Differences between revisions 27 and 28
Revision 27 as of 2012-06-25 18:08:35
Size: 14616
Editor: mail
Revision 28 as of 2012-08-28 20:06:45
Size: 14759
Editor: mail
Deletions are marked like this. Additions are marked like this.
Line 199: Line 199:

 * for {{{gstreamer}} advice seems to be to use v1.0 which works well with {{{pygi}}}. See the migration guide at [[Novacut/GStreamer1.0]]

Python 3 on Ubuntu

It is a release goal for Ubuntu 12.10 to have only Python 3 on the desktop CD images. We have a Q-series blueprint for discussion of this goal at UDS-Q in Oakland, California, in May of 2012. There is a more detailed spec for this effort, an official transition tracker and a publicly shared Google docs spreadsheet to track this effort. This is an ambitious effort that will only succeed with help from the greater Ubuntu, Debian, and Python communities. In other words, we need you!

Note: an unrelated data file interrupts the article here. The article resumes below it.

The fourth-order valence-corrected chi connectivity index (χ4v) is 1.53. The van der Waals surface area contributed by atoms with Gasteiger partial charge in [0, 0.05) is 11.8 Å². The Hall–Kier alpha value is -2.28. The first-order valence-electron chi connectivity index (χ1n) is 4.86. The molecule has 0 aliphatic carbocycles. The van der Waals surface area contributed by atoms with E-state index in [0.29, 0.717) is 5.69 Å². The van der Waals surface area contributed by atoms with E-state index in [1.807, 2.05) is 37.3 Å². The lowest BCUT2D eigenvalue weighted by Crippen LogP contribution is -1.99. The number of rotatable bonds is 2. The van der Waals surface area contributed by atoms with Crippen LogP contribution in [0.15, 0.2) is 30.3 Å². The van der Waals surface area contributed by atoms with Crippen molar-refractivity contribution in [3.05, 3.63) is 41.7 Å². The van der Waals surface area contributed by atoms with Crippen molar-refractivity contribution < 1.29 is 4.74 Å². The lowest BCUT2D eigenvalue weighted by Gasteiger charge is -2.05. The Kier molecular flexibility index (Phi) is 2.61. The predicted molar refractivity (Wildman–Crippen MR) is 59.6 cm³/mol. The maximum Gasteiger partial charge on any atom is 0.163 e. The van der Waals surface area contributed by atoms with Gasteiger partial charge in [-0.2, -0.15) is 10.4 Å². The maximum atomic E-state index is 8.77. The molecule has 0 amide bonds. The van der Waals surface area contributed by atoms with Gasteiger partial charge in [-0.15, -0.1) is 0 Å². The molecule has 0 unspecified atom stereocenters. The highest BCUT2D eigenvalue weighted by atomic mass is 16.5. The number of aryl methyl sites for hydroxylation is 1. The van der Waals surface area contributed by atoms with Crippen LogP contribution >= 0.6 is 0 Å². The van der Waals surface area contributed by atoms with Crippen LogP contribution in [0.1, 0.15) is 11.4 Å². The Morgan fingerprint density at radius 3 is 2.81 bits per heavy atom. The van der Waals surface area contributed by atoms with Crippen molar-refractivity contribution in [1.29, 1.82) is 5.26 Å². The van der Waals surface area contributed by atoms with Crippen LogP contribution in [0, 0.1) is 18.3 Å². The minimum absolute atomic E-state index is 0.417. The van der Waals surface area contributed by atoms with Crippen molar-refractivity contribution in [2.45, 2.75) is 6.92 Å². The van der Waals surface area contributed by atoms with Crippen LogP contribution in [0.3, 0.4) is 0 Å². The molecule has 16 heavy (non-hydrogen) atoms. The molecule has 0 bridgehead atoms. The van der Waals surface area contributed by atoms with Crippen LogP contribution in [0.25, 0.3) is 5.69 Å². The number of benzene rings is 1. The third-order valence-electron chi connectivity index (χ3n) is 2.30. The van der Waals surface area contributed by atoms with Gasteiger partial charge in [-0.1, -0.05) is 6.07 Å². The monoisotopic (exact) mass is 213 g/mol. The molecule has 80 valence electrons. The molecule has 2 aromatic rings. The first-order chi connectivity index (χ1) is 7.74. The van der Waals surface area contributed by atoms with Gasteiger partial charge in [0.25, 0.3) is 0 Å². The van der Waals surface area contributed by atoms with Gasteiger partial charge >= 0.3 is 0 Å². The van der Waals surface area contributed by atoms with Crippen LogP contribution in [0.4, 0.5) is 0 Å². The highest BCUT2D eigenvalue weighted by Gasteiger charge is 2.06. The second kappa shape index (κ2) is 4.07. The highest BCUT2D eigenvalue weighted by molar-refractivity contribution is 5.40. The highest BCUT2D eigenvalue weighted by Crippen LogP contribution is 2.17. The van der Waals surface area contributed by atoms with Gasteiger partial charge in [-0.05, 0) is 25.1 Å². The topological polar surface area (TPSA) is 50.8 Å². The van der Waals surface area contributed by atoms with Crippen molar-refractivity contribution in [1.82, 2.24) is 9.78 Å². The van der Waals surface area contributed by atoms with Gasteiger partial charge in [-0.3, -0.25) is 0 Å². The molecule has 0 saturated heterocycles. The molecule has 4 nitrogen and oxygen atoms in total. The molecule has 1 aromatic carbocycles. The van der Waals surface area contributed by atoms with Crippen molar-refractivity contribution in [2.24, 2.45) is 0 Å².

At the bottom of this page, you will find various resources for diving more into aspects of supporting Python 3, from the pure-Python, C extension module, Debian packaging, and other perspectives. The intent of this page is to provide specific guidelines in a quick reference format, so that you only need to go here once you're familiar with the basic concepts and approaches, but need a refresher on specific coding techniques. This is a wiki page, and you are encouraged to contribute, but try to keep your recommendations tightly focused on accomplishing the release goal of Python 3 only on the 12.10 CDs.

Before you start

Here are recommendations for you to follow before you start porting.

  • Target Python 3.2, 2.7, and optionally 2.6. Ignore anything older than that.
  • Use a single code base for both Python 2 and 3.
  • Try to avoid the production use of 2to3. However you may find it helpful to use 2to3 in report-only mode to get a good sense of what changes will be necessary for your package.

  • Use the third part six module sparingly (i.e. only if necessary). One good use case is the reraise() method.

  • Even if you can't complete the port to Python 3 because of your dependencies, start by modernize your Python 2, getting it working cleanly with python2.7 -3 first.